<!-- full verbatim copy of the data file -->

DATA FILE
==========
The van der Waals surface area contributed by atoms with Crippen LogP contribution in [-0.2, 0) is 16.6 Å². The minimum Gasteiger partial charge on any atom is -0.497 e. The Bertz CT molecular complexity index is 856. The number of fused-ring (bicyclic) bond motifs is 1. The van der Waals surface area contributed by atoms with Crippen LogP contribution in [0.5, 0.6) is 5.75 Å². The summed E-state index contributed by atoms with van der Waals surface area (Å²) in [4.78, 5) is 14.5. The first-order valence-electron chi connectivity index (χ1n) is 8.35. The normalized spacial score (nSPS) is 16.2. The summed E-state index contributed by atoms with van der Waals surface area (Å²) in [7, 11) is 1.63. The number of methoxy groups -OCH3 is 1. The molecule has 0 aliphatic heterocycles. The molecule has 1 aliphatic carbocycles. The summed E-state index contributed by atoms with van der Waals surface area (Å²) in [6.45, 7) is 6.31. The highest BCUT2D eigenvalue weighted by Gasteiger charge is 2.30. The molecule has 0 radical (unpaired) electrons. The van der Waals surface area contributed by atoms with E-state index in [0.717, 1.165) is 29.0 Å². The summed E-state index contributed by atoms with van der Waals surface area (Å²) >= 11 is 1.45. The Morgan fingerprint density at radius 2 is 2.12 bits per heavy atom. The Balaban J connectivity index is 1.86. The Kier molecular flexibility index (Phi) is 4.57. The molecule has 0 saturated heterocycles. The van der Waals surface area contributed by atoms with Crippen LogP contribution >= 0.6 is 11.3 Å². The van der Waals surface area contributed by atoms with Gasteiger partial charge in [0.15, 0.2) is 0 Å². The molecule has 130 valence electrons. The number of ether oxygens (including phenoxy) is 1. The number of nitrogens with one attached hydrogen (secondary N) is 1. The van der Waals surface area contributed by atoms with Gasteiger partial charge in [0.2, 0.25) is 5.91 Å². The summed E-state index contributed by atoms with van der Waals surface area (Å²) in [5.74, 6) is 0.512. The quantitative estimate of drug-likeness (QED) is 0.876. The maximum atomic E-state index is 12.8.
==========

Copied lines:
The van der Waals surface area contributed by atoms with Crippen LogP contribution in [-0.2, 0) is 16.6 Å². The minimum Gasteiger partial charge on any atom is -0.497 e. The Bertz CT molecular complexity index is 856. The number of fused-ring (bicyclic) bond motifs is 1. The van der Waals surface area contributed by atoms with Crippen LogP contribution in [0.5, 0.6) is 5.75 Å². The summed E-state index contributed by atoms with van der Waals surface area (Å²) in [4.78, 5) is 14.5. The first-order valence-electron chi connectivity index (χ1n) is 8.35. The normalized spacial score (nSPS) is 16.2. The summed E-state index contributed by atoms with van der Waals surface area (Å²) in [7, 11) is 1.63. The number of methoxy groups -OCH3 is 1. The molecule has 0 aliphatic heterocycles. The molecule has 1 aliphatic carbocycles. The summed E-state index contributed by atoms with van der Waals surface area (Å²) in [6.45, 7) is 6.31. The highest BCUT2D eigenvalue weighted by Gasteiger charge is 2.30. The molecule has 0 radical (unpaired) electrons. The van der Waals surface area contributed by atoms with E-state index in [0.717, 1.165) is 29.0 Å². The summed E-state index contributed by atoms with van der Waals surface area (Å²) >= 11 is 1.45. The Morgan fingerprint density at radius 2 is 2.12 bits per heavy atom. The Balaban J connectivity index is 1.86. The Kier molecular flexibility index (Phi) is 4.57. The molecule has 0 saturated heterocycles. The van der Waals surface area contributed by atoms with Crippen LogP contribution >= 0.6 is 11.3 Å². The van der Waals surface area contributed by atoms with Gasteiger partial charge in [0.15, 0.2) is 0 Å². The molecule has 130 valence electrons. The number of ether oxygens (including phenoxy) is 1. The number of nitrogens with one attached hydrogen (secondary N) is 1. The van der Waals surface area contributed by atoms with Gasteiger partial charge in [0.2, 0.25) is 5.91 Å². The summed E-state index contributed by atoms with van der Waals surface area (Å²) in [5.74, 6) is 0.512. The quantitative estimate of drug-likeness (QED) is 0.876. The maximum atomic E-state index is 12.8.